etc., are known as priori through a combination of
field works and toposheets. The analyst attempts
to locate specific sites in the remotely sensed data
that represents homogeneous examples of these
land cover types. These areas are commonly
referred as TRAINING SITES because the spectral
characteristics of these known areas are used to
'train' the classification algorithm for eventual land
cover mapping of reminder of the image.
Multivariate statistical parameters are calculated
for each training site. Every pixel both within and
outside these training sites is then evaluated and
assigned to a class of which it has the highest
likelihood of being a member. While in
Unsupervised Classification the identities of land
cover types has to be specified as classes within a
scene which are generally not known priori
because ground truth is lacking or toposheets are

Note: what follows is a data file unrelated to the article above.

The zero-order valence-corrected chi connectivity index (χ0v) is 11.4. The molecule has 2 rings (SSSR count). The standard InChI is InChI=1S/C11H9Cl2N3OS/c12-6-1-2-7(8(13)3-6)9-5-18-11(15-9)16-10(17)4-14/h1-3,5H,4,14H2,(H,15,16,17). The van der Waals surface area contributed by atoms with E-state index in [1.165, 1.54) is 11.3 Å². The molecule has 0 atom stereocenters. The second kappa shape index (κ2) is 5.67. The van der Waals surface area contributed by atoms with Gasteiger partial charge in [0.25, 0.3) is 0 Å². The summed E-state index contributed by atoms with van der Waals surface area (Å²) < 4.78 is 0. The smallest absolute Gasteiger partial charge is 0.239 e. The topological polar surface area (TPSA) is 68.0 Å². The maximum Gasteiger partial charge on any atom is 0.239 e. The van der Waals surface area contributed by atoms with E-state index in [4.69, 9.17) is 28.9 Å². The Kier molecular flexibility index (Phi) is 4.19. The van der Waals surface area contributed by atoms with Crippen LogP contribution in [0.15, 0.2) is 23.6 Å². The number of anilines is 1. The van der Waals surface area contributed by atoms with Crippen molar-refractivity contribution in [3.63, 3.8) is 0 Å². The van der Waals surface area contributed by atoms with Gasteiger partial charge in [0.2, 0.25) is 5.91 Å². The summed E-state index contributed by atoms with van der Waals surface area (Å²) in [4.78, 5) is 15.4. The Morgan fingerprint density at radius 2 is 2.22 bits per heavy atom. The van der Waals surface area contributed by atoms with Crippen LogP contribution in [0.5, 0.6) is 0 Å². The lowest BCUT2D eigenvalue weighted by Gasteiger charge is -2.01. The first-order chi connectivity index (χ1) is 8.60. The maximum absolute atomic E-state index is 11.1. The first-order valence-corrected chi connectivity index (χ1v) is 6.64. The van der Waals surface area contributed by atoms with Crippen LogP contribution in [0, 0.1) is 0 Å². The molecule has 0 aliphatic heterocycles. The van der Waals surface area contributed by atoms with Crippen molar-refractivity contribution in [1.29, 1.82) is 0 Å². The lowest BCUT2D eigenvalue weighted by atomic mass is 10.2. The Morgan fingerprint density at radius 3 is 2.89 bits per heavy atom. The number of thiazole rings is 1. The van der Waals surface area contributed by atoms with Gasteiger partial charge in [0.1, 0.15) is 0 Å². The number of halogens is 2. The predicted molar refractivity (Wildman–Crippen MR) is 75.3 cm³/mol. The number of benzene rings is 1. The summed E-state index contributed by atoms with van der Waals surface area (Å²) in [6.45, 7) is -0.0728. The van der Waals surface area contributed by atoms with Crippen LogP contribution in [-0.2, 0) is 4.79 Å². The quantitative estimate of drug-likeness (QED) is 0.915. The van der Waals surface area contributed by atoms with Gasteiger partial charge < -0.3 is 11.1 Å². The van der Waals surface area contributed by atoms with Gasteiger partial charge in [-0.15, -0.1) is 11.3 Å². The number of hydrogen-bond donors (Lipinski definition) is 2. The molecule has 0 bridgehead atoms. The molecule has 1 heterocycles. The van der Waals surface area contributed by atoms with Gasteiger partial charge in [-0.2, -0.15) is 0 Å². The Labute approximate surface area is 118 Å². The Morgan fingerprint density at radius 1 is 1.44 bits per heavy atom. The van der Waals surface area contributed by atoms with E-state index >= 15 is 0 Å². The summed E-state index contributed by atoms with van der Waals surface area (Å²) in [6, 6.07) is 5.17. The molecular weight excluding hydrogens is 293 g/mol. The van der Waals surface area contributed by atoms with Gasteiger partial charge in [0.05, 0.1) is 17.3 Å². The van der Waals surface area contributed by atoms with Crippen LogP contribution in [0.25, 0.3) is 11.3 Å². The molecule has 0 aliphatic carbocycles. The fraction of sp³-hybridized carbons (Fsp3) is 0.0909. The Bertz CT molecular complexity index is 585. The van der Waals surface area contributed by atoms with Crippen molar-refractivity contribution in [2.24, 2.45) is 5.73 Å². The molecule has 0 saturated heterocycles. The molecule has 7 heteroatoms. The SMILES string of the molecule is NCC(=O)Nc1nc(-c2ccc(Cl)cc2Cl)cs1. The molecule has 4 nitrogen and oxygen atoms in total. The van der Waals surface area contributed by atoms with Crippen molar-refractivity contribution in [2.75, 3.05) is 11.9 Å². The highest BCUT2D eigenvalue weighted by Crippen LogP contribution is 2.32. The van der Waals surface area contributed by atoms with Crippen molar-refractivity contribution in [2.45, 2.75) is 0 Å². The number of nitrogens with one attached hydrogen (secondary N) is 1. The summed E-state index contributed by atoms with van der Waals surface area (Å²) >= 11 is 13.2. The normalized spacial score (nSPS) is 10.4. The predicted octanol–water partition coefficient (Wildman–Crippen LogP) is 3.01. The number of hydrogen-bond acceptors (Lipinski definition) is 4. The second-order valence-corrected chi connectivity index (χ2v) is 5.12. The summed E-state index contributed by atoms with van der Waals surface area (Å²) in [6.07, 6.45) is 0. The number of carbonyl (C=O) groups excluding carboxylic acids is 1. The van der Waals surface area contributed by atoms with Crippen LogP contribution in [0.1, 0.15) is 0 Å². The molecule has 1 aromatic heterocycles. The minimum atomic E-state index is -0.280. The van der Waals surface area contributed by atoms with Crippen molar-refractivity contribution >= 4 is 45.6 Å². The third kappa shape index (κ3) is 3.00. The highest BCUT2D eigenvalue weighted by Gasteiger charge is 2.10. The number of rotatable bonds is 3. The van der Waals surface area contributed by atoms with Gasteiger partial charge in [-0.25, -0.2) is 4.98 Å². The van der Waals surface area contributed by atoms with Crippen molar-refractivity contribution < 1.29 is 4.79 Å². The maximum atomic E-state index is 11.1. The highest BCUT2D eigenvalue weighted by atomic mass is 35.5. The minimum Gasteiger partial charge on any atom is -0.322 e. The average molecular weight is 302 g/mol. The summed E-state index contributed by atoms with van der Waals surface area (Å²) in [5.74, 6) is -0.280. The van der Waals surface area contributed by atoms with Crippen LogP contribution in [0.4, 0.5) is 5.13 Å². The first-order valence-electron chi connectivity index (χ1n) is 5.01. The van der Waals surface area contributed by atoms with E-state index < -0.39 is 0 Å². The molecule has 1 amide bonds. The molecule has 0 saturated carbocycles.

not available. In this case, computers are required
to group pixel data into different spectral classes
according to some statistically determined criteria.
Example the comparison in medical area is
labelling of cells based on their shape, size, colour,
and texture which act as features. This method is
useful for MRI images.



Pic 2: Data processing in remote Sensing

After processing of the image, Principal Components
Analysis (PCA) is brought to the surface, a linear
transformation technique related to Factor Analysis. Given
a set of image bands, PCA produces a new set of images,
known as components that are uncorrelated with one
another and are ordered in terms of the amount of variance
they explain from the original band set. PCA has
traditionally been used in remote sensing as a means of
data compaction. For a typical multispectral image band
set, it is common to find that the first two or three
components are able to explain virtually all of the original